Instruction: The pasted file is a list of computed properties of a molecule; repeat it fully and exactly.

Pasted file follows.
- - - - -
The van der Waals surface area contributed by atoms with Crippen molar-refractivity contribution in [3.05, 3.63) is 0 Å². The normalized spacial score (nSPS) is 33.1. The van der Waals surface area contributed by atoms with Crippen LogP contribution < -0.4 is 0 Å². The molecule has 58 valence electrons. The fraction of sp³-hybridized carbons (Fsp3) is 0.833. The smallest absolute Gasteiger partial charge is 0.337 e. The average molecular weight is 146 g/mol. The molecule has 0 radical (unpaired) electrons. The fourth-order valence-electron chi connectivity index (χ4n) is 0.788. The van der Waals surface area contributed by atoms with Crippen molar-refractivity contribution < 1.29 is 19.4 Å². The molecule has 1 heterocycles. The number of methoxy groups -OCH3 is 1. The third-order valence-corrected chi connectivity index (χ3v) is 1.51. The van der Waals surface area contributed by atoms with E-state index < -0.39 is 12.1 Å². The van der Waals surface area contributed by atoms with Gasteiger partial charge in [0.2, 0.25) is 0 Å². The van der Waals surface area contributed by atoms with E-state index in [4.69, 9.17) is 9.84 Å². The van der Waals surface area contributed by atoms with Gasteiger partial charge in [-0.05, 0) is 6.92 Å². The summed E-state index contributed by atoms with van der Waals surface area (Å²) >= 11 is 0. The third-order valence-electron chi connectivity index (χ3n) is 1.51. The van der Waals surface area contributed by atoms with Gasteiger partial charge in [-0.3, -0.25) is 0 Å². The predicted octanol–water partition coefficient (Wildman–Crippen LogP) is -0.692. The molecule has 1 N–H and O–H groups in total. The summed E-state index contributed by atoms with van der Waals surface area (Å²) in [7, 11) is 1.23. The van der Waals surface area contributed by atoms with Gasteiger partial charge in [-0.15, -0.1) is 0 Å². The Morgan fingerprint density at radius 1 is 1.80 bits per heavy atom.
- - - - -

The van der Waals surface area contributed by atoms with Crippen molar-refractivity contribution in [3.05, 3.63) is 0 Å². The normalized spacial score (nSPS) is 33.1. The van der Waals surface area contributed by atoms with Crippen LogP contribution < -0.4 is 0 Å². The molecule has 58 valence electrons. The fraction of sp³-hybridized carbons (Fsp3) is 0.833. The smallest absolute Gasteiger partial charge is 0.337 e. The average molecular weight is 146 g/mol. The molecule has 0 radical (unpaired) electrons. The fourth-order valence-electron chi connectivity index (χ4n) is 0.788. The van der Waals surface area contributed by atoms with Crippen molar-refractivity contribution < 1.29 is 19.4 Å². The molecule has 1 heterocycles. The number of methoxy groups -OCH3 is 1. The third-order valence-corrected chi connectivity index (χ3v) is 1.51. The van der Waals surface area contributed by atoms with E-state index < -0.39 is 12.1 Å². The van der Waals surface area contributed by atoms with Gasteiger partial charge in [0.2, 0.25) is 0 Å². The van der Waals surface area contributed by atoms with E-state index in [4.69, 9.17) is 9.84 Å². The van der Waals surface area contributed by atoms with Gasteiger partial charge in [-0.05, 0) is 6.92 Å². The summed E-state index contributed by atoms with van der Waals surface area (Å²) >= 11 is 0. The third-order valence-electron chi connectivity index (χ3n) is 1.51. The van der Waals surface area contributed by atoms with Gasteiger partial charge in [-0.3, -0.25) is 0 Å². The predicted octanol–water partition coefficient (Wildman–Crippen LogP) is -0.692. The molecule has 1 N–H and O–H groups in total. The summed E-state index contributed by atoms with van der Waals surface area (Å²) in [7, 11) is 1.23. The van der Waals surface area contributed by atoms with Gasteiger partial charge in [-0.15, -0.1) is 0 Å². The Morgan fingerprint density at radius 1 is 1.80 bits per heavy atom.